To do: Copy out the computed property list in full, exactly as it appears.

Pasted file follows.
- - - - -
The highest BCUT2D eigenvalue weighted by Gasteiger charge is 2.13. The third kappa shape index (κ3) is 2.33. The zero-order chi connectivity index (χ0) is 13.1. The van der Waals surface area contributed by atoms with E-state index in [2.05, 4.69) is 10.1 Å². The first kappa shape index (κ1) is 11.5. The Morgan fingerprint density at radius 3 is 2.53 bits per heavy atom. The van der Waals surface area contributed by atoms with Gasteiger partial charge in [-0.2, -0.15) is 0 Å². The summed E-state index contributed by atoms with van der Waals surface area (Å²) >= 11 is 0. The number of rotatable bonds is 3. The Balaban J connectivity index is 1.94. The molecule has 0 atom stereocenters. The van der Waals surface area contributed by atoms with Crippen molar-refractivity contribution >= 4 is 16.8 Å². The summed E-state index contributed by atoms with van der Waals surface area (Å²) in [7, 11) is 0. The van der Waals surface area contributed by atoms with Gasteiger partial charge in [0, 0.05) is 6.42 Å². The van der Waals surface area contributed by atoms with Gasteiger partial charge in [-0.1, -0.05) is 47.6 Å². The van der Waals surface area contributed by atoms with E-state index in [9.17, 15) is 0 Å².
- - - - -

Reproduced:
The highest BCUT2D eigenvalue weighted by Gasteiger charge is 2.13. The third kappa shape index (κ3) is 2.33. The zero-order chi connectivity index (χ0) is 13.1. The van der Waals surface area contributed by atoms with E-state index in [2.05, 4.69) is 10.1 Å². The first kappa shape index (κ1) is 11.5. The Morgan fingerprint density at radius 3 is 2.53 bits per heavy atom. The van der Waals surface area contributed by atoms with Gasteiger partial charge in [-0.2, -0.15) is 0 Å². The summed E-state index contributed by atoms with van der Waals surface area (Å²) >= 11 is 0. The number of rotatable bonds is 3. The Balaban J connectivity index is 1.94. The molecule has 0 atom stereocenters. The van der Waals surface area contributed by atoms with Crippen molar-refractivity contribution >= 4 is 16.8 Å². The summed E-state index contributed by atoms with van der Waals surface area (Å²) in [7, 11) is 0. The van der Waals surface area contributed by atoms with Gasteiger partial charge in [0, 0.05) is 6.42 Å². The van der Waals surface area contributed by atoms with Gasteiger partial charge in [-0.1, -0.05) is 47.6 Å². The van der Waals surface area contributed by atoms with E-state index in [9.17, 15) is 0 Å².